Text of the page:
FSRP targets 25% reduction in food insecurity  

The West Africa Food System Resilience Programme (FSRP) is investing some US$150million into agriculture,
Mr. Owusu-Agyemang, Project Coordinator-FSRP

The West Africa Food System Resilience Programme (FSRP) is investing some US$150million into agriculture, with a development objective of reducing Ghana’s number of food-insecure people by 25 percent.

The initiative, according to the FSRP, will provide 211,200 food system actors with access to agro and hydro-meteorological information – enabling 240,000 producers to adopt climate-smart agriculture, nutrition and gender-sensitive technologies.

The investment is a five-year initiative and collaborative effort led by the Economic Community of West Africa (ECOWAS), funded by the World Bank. It is expected to enhance agricultural practices and address challenges hindering food production in the sub-region.

Data from the 2022 Annual Household Income and Expenditure Survey revealed that 49.1 percent of the Ghanaian population was food insecure in the first quarter of 2022. This represented 15.1 million of the 31 million population at the time.

Despite growing food insecurity threats, Project Coordinator of the initiative, Osei Owusu-Agyemang, said the intervention is designed to empower vulnerable households, families, farmers and communities to withstand uncertainties and shocks in food production and supply within the sub-region.

In collaboration with the Ministry of Food and Agriculture (MoFA), the FSRP will roll out a comprehensive strategy encompassing adaptive, innovative and sustainable interventions.

“The project aims to put 4,850 hectares of land under Integrated Land Management (ILM) practices, resulting in a 10 percent increase for intra-regionally traded production in selected value chains such as rice and maize,” Mr. Owusu-Agyemang indicated.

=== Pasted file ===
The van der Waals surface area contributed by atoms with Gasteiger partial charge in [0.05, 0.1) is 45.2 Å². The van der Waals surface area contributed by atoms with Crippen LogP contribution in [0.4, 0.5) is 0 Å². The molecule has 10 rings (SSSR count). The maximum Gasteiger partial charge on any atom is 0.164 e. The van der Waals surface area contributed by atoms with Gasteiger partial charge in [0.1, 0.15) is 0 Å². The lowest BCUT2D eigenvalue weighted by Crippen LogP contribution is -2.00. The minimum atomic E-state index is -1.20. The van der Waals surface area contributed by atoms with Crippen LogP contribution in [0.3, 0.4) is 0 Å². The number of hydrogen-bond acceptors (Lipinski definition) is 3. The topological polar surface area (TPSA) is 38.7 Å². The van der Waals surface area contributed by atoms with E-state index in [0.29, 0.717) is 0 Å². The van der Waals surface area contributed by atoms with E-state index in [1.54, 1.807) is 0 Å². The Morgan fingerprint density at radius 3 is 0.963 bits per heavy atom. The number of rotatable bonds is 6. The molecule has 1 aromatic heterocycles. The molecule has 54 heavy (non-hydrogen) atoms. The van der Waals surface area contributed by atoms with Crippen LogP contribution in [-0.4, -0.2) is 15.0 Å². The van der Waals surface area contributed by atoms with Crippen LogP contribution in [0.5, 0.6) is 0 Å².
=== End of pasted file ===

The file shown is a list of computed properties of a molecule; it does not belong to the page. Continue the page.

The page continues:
The project’s impact will be felt across 50 districts spanning 10 regions, with a focus on three main interventions.

According to the FSRP, beneficiary areas in southern and northern sectors include the Greater Accra, Eastern, Volta and Central Regions, constituting the Lower Volta Basin.

The Northern Sector covers the Upper Volta Basin, including the Upper East, Northern and North East Regions. The Middle Belt will see participation from the Ashanti, Bono and Bono East Regions.

The project is expected to particularly concentrate on key crops including maize, rice, poultry, soya and tomatoes, boosting productivity and creating a more resilient and sustainable food system in Ghana.

Identifying issues such as floods, droughts, pests and livestock diseases as impediments to food production, ECOWAS has taken the initiative to coordinate efforts among member-nations.

The FSRP aims to strengthen food system risk management and increase preparedness against food insecurity in the participating countries.

Mr. Owusu-Agyemang also highlighted plans for the rehabilitation of key agricultural facilities. These include laboratories in institutions such as the Plant Genetic Resources Research Institute at Bunsu; Veterinary Services at Dormaa Ahenkro and Accra; and the Crops Research Institute in Kumasi.

Additionally, other facilities slated for rehabilitation include the Grains and Legumes Board Laboratory in Kumasi; Wheta Irrigation Scheme in the Volta Region; Savannah Agriculture Research Institute; Tanoso Irrigation Scheme; Vea Irrigation Scheme in the Bongo district and laboratory facilities at selected border-posts.

The FSRP’s multifaceted approach not only addresses challenges in rice production but also emphasises the importance of upgrading and modernising key agricultural facilities.

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